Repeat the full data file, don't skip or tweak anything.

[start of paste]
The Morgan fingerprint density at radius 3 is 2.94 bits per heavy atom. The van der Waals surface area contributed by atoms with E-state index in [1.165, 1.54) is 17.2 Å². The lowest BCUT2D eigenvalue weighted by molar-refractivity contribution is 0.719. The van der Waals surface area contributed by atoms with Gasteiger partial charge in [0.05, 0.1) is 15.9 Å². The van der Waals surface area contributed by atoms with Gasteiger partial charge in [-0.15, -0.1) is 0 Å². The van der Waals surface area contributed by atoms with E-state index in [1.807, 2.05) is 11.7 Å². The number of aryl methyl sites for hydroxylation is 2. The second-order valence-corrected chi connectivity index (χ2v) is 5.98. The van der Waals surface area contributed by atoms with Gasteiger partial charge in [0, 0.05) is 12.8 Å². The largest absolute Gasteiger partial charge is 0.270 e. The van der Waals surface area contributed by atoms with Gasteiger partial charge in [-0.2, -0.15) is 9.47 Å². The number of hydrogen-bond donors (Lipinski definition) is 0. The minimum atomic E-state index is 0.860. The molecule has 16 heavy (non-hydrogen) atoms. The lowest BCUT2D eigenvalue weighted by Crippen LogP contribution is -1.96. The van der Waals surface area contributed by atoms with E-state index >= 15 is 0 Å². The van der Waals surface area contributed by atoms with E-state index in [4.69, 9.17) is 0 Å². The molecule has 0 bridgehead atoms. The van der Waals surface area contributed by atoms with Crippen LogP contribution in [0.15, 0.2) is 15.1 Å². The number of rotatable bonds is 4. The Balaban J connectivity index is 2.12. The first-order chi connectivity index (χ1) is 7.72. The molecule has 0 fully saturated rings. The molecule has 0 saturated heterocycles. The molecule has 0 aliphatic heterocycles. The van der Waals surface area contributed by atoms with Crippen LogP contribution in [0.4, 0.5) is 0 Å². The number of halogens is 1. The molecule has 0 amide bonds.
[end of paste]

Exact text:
The Morgan fingerprint density at radius 3 is 2.94 bits per heavy atom. The van der Waals surface area contributed by atoms with E-state index in [1.165, 1.54) is 17.2 Å². The lowest BCUT2D eigenvalue weighted by molar-refractivity contribution is 0.719. The van der Waals surface area contributed by atoms with Gasteiger partial charge in [0.05, 0.1) is 15.9 Å². The van der Waals surface area contributed by atoms with Gasteiger partial charge in [-0.15, -0.1) is 0 Å². The van der Waals surface area contributed by atoms with E-state index in [1.807, 2.05) is 11.7 Å². The number of aryl methyl sites for hydroxylation is 2. The second-order valence-corrected chi connectivity index (χ2v) is 5.98. The van der Waals surface area contributed by atoms with Gasteiger partial charge in [0, 0.05) is 12.8 Å². The largest absolute Gasteiger partial charge is 0.270 e. The van der Waals surface area contributed by atoms with Gasteiger partial charge in [-0.2, -0.15) is 9.47 Å². The number of hydrogen-bond donors (Lipinski definition) is 0. The minimum atomic E-state index is 0.860. The molecule has 16 heavy (non-hydrogen) atoms. The lowest BCUT2D eigenvalue weighted by Crippen LogP contribution is -1.96. The van der Waals surface area contributed by atoms with E-state index >= 15 is 0 Å². The van der Waals surface area contributed by atoms with E-state index in [4.69, 9.17) is 0 Å². The molecule has 0 bridgehead atoms. The van der Waals surface area contributed by atoms with Crippen LogP contribution in [0.15, 0.2) is 15.1 Å². The number of rotatable bonds is 4. The Balaban J connectivity index is 2.12. The first-order chi connectivity index (χ1) is 7.72. The molecule has 0 fully saturated rings. The molecule has 0 saturated heterocycles. The molecule has 0 aliphatic heterocycles. The van der Waals surface area contributed by atoms with Crippen LogP contribution in [0.4, 0.5) is 0 Å². The number of halogens is 1. The molecule has 0 amide bonds.